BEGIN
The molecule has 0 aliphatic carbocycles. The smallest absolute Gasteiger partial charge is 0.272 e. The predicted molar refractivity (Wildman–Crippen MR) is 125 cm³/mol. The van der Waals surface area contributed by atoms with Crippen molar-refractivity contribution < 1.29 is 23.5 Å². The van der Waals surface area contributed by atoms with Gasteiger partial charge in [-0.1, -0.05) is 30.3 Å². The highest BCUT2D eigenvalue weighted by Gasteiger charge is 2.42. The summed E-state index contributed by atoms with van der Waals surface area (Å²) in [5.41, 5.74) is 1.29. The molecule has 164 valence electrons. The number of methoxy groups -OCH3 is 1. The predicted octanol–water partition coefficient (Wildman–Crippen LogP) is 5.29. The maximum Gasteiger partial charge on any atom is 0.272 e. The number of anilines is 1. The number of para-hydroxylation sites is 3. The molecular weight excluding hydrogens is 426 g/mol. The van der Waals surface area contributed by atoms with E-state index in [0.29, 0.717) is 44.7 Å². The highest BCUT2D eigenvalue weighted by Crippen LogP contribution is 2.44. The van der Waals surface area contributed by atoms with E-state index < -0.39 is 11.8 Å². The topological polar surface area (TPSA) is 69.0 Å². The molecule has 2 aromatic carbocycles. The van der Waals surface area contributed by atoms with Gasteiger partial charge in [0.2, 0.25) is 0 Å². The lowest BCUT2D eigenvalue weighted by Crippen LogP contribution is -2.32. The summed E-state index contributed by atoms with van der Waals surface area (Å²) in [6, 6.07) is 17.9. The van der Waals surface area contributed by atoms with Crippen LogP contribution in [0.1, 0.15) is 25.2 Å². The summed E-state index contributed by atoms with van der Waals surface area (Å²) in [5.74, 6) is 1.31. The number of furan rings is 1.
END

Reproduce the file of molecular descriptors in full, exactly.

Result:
The molecule has 0 aliphatic carbocycles. The smallest absolute Gasteiger partial charge is 0.272 e. The predicted molar refractivity (Wildman–Crippen MR) is 125 cm³/mol. The van der Waals surface area contributed by atoms with Crippen molar-refractivity contribution < 1.29 is 23.5 Å². The van der Waals surface area contributed by atoms with Gasteiger partial charge in [-0.1, -0.05) is 30.3 Å². The highest BCUT2D eigenvalue weighted by Gasteiger charge is 2.42. The summed E-state index contributed by atoms with van der Waals surface area (Å²) in [5.41, 5.74) is 1.29. The molecule has 164 valence electrons. The number of methoxy groups -OCH3 is 1. The predicted octanol–water partition coefficient (Wildman–Crippen LogP) is 5.29. The maximum Gasteiger partial charge on any atom is 0.272 e. The number of anilines is 1. The number of para-hydroxylation sites is 3. The molecular weight excluding hydrogens is 426 g/mol. The van der Waals surface area contributed by atoms with E-state index in [0.29, 0.717) is 44.7 Å². The highest BCUT2D eigenvalue weighted by Crippen LogP contribution is 2.44. The van der Waals surface area contributed by atoms with E-state index < -0.39 is 11.8 Å². The topological polar surface area (TPSA) is 69.0 Å². The molecule has 2 aromatic carbocycles. The van der Waals surface area contributed by atoms with Gasteiger partial charge in [0.2, 0.25) is 0 Å². The lowest BCUT2D eigenvalue weighted by Crippen LogP contribution is -2.32. The summed E-state index contributed by atoms with van der Waals surface area (Å²) in [6, 6.07) is 17.9. The van der Waals surface area contributed by atoms with Crippen LogP contribution in [0.1, 0.15) is 25.2 Å². The summed E-state index contributed by atoms with van der Waals surface area (Å²) in [5.74, 6) is 1.31. The number of furan rings is 1.